Democratic lawmakers said they were caught by surprise by Biden's decision on Thursday, days before the moratorium was set to expire, creating frustration and anger and exposing a rare rift with the administration.

Congress was unable to pass legislation swiftly to extend the ban, which expired at midnight Saturday, and the House Democratic leaders have said it was now up to Biden's administration to act.

Progressive lawmakers, led by Rep. Cori Bush, D-Mo., and including Rep. Alexandria Ocasio-Cortez, have been protesting at the Capitol. The St. Louis-area congresswoman has camped at the building overnight for the past several days.

Ocasio-Cortez, D-N.Y., said that Democrats had to "call a spade a spade" and pointed to her own party.

"We cannot in good faith blame the Republican Party when House Democrats have a majority," the progressive congresswoman said on CNN's State of the Union.

The White House, which has urged localities and states to tap aid already approved by Congress, had no direct response to the Democrats' call for action.

The administration and its allies in Congress have focused on the slow pace of pandemic relief already approved by Congress, nearly $47 billion in federal housing aid to the states that has not made it to renters and landlords owed payments.

Landlords also have argued for speeding up the distribution of rental assistance and opposed another extension of the moratorium.

As the deadline approached Saturday night, Pelosi urged House Democrats to check into how the money already allocated had been distributed so far in their own states and localities.

The White House has maintained that Biden wanted to extend the moratorium but that concerns remained over challenging the court. Doing so could lead to a ruling restricting the administration's ability to respond to future public health crises.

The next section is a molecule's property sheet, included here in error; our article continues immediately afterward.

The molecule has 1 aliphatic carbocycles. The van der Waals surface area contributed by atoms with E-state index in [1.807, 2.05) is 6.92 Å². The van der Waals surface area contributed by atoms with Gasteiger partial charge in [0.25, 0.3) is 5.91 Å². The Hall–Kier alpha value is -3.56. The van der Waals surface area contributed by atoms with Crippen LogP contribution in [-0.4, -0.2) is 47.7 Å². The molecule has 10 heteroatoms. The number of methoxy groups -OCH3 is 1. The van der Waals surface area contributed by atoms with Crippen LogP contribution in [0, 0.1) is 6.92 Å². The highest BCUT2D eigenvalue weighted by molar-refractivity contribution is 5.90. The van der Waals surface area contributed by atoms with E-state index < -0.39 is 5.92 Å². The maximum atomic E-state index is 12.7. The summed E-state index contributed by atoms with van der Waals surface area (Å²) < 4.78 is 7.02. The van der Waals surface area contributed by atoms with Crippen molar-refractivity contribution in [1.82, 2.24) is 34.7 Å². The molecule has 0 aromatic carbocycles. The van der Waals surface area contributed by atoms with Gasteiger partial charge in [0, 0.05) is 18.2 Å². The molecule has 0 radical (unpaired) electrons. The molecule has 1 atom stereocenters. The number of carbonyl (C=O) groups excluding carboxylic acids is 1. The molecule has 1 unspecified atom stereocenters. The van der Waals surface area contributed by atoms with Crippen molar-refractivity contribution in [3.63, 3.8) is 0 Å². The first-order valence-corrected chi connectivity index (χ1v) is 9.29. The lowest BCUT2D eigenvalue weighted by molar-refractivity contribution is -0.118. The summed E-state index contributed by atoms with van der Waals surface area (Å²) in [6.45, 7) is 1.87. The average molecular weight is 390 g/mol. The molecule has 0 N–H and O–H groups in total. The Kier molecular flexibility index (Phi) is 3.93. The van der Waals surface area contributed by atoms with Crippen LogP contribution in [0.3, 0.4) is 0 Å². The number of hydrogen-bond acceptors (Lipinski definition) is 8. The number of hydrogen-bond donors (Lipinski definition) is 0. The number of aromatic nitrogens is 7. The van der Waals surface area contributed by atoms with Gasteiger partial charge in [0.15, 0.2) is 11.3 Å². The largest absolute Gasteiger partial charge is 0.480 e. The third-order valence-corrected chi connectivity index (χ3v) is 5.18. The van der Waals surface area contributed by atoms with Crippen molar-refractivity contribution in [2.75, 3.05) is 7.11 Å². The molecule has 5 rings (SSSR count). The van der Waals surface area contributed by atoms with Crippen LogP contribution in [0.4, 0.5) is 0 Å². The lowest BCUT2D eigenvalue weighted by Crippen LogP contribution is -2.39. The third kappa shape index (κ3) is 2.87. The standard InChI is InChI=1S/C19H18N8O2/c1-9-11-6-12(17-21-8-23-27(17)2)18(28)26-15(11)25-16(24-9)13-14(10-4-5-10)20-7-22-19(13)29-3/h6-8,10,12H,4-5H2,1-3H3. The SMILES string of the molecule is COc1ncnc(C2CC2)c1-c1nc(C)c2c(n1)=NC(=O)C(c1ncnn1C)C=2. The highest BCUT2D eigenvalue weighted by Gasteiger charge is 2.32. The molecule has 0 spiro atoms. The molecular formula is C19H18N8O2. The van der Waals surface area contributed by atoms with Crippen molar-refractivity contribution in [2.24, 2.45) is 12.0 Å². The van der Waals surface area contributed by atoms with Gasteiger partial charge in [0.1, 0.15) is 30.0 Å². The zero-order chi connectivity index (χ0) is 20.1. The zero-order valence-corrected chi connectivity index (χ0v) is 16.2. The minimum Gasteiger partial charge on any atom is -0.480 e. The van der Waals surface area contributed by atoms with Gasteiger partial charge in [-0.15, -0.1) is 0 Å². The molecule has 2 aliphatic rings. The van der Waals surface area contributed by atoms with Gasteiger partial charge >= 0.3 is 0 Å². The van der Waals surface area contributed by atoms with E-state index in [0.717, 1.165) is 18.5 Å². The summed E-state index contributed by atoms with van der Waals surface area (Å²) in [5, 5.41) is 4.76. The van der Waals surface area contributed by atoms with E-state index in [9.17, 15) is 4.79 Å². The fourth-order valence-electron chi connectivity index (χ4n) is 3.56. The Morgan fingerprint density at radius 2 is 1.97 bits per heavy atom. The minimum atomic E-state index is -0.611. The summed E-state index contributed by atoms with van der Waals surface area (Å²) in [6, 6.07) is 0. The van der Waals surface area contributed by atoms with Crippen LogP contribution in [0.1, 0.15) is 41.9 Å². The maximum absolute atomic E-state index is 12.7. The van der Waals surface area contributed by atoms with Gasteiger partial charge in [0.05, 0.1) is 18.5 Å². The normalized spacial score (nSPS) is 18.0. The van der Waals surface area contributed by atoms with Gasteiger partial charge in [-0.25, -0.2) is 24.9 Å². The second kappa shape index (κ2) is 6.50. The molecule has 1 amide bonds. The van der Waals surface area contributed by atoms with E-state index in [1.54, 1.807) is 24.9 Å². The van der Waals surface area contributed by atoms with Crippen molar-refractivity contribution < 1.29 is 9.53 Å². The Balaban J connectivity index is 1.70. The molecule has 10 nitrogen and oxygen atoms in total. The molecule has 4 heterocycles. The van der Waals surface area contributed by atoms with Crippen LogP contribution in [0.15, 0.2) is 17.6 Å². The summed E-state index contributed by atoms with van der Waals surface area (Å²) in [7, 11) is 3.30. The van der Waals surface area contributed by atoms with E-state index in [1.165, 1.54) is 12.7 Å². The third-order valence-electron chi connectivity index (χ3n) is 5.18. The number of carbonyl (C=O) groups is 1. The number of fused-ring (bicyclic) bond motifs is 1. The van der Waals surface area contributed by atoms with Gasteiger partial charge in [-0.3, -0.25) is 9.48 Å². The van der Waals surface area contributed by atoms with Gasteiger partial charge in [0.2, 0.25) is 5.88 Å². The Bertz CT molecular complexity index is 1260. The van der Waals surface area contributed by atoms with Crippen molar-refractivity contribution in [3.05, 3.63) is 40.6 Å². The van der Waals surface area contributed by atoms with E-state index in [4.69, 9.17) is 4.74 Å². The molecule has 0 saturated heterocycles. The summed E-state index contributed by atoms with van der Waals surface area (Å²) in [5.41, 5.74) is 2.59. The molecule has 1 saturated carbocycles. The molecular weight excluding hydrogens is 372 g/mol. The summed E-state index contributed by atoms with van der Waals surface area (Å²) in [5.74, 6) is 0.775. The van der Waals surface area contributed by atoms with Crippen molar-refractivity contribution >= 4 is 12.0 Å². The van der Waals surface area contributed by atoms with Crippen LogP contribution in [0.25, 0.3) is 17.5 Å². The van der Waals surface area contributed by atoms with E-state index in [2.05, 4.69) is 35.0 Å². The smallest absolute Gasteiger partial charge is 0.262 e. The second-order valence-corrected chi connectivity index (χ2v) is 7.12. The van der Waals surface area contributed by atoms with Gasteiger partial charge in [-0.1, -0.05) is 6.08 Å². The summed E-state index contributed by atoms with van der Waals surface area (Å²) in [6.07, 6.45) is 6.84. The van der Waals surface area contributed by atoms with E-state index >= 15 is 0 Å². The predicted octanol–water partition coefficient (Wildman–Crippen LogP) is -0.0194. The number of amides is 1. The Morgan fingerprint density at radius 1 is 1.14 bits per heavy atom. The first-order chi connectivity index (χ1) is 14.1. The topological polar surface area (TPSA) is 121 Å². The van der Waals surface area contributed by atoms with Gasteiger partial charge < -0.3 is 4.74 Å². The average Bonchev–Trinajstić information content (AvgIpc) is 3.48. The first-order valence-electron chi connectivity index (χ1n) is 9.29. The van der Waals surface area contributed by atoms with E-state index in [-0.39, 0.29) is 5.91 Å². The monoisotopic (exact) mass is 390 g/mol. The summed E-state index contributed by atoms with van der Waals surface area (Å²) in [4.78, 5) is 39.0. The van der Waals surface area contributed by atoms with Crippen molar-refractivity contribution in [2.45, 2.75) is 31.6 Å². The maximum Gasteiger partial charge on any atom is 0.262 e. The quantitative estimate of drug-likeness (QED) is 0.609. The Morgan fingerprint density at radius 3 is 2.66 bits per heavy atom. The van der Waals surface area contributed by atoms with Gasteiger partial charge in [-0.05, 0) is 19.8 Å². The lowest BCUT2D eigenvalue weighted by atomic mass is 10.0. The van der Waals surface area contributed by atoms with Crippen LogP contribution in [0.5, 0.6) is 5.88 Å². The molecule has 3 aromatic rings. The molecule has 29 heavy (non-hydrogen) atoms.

When the Supreme Court voted 5-4 in late June to allow the broad eviction ban to continue through the end of July, one of those in the majority, Justice Brett Kavanaugh, made clear he would block any additional extensions unless there was "clear and specific congressional authorization."

While racing to respond to Biden's announcement Thursday that congressional action was needed, Democrats strained to draft a bill and rally the votes. Rep. Maxine Waters, D-Calif., the chair of the Financial Services Committee, produced a draft of a bill that would require the CDC to continue the ban through Dec. 31. At a hastily arranged hearing Friday morning to consider the bill, she urged her colleagues to act.

In the end, Democratic lawmakers had questions and concerns and could not muster support to extend the ban.

House Speaker Nancy Pelosi
Speaker of the House Nancy Pelosi, D-Calif., and Democratic leaders discuss their legislative agenda, including voting rights, public health, and infrastructure, during a news conference at the Capitol in Washington, Friday, July 30, 2021. J. Scott Applewhite/AP Photo